Any person attending an open and public meeting of a legislative body of a local agency shall have the right to record the proceedings with an audio or video tape recorder or a still or motion picture camera in the absence of a reasonable finding by the legislative body of the local agency that the recording cannot continue without noise, illumination, or obstruction of view that constitutes, or would constitute, a persistent disruption of the proceedings.
At the May 15th meeting of the Glassel Park Community Council, a videographer taping the meeting was told by assorted members of the Council that she had to gain permission from each of them before they could be taped, that she needed to provide them with copies of her video, and finally, after she questioned that she had to do either of these, was told she wasn’t allowed to tape anymore.
Perhaps worst of all, as the Friends of Atwater Village blog points out, is that the Glassel Park NC Chairman, apparently known only as “Bradley”, claims he spoke with the City Attorney’s office who confirmed that the videographer was obligated to provide them with a copy of whatever she taped.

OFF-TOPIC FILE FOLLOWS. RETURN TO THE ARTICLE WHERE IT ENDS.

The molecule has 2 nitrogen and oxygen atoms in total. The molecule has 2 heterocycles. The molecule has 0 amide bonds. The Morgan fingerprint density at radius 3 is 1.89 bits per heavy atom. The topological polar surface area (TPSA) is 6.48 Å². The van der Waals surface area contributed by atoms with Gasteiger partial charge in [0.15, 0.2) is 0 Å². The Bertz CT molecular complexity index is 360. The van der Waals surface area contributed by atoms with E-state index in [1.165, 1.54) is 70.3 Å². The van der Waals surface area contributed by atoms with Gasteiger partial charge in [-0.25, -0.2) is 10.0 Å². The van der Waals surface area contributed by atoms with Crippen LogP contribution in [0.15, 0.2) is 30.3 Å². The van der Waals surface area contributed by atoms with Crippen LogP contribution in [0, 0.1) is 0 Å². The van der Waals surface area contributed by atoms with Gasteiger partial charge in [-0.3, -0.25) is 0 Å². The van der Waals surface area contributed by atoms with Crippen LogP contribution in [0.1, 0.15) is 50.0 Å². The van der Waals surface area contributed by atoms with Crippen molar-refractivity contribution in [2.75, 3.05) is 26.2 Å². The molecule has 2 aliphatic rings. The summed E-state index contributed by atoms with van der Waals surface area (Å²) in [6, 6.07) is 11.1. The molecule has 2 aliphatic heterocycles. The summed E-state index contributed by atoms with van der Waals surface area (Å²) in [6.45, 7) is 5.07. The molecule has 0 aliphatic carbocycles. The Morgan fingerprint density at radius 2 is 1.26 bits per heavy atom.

While I believe the distinction is beyond common sense, the Brown Act does require that copies of video tapes made at similar government meetings be made available only to the public, this is only if and when the local government agency (in this case, the NC itself) is responsible for the taping. (see Brown Act, 54953.5. (b))
Atwater Village Newbie is now calling for “all videographers” to the next meeting of the Glassel Park Neighborhood Council, scheduled for June 5th at the Glassel Park Community Center.